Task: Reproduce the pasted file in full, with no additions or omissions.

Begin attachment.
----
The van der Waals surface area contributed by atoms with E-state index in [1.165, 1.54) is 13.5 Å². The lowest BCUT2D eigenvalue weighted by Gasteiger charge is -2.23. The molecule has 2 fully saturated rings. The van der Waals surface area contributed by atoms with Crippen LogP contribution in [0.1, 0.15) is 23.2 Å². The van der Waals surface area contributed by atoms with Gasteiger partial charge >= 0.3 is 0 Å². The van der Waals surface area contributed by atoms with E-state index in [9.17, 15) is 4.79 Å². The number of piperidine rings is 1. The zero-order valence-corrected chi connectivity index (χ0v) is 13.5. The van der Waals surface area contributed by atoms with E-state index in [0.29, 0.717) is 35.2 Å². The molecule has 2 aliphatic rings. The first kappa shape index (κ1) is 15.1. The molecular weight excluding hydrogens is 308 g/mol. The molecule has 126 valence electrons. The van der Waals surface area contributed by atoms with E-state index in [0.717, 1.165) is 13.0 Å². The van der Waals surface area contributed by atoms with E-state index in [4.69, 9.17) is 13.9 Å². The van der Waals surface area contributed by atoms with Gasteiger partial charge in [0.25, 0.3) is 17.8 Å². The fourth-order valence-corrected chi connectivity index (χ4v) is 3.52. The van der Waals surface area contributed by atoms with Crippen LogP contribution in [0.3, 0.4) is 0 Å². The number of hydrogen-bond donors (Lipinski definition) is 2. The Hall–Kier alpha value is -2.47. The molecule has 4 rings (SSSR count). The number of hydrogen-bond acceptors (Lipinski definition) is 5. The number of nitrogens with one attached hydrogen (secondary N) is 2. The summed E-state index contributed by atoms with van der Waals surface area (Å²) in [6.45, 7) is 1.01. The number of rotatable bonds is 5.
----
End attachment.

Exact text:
The van der Waals surface area contributed by atoms with E-state index in [1.165, 1.54) is 13.5 Å². The lowest BCUT2D eigenvalue weighted by Gasteiger charge is -2.23. The molecule has 2 fully saturated rings. The van der Waals surface area contributed by atoms with Crippen LogP contribution in [0.1, 0.15) is 23.2 Å². The van der Waals surface area contributed by atoms with Gasteiger partial charge >= 0.3 is 0 Å². The van der Waals surface area contributed by atoms with E-state index in [9.17, 15) is 4.79 Å². The number of piperidine rings is 1. The zero-order valence-corrected chi connectivity index (χ0v) is 13.5. The van der Waals surface area contributed by atoms with E-state index in [0.29, 0.717) is 35.2 Å². The molecule has 2 aliphatic rings. The first kappa shape index (κ1) is 15.1. The molecular weight excluding hydrogens is 308 g/mol. The molecule has 126 valence electrons. The van der Waals surface area contributed by atoms with E-state index in [0.717, 1.165) is 13.0 Å². The van der Waals surface area contributed by atoms with E-state index in [4.69, 9.17) is 13.9 Å². The van der Waals surface area contributed by atoms with Gasteiger partial charge in [0.25, 0.3) is 17.8 Å². The fourth-order valence-corrected chi connectivity index (χ4v) is 3.52. The van der Waals surface area contributed by atoms with Crippen LogP contribution in [0.3, 0.4) is 0 Å². The number of hydrogen-bond donors (Lipinski definition) is 2. The Hall–Kier alpha value is -2.47. The molecule has 4 rings (SSSR count). The number of hydrogen-bond acceptors (Lipinski definition) is 5. The number of nitrogens with one attached hydrogen (secondary N) is 2. The summed E-state index contributed by atoms with van der Waals surface area (Å²) in [6.45, 7) is 1.01. The number of rotatable bonds is 5.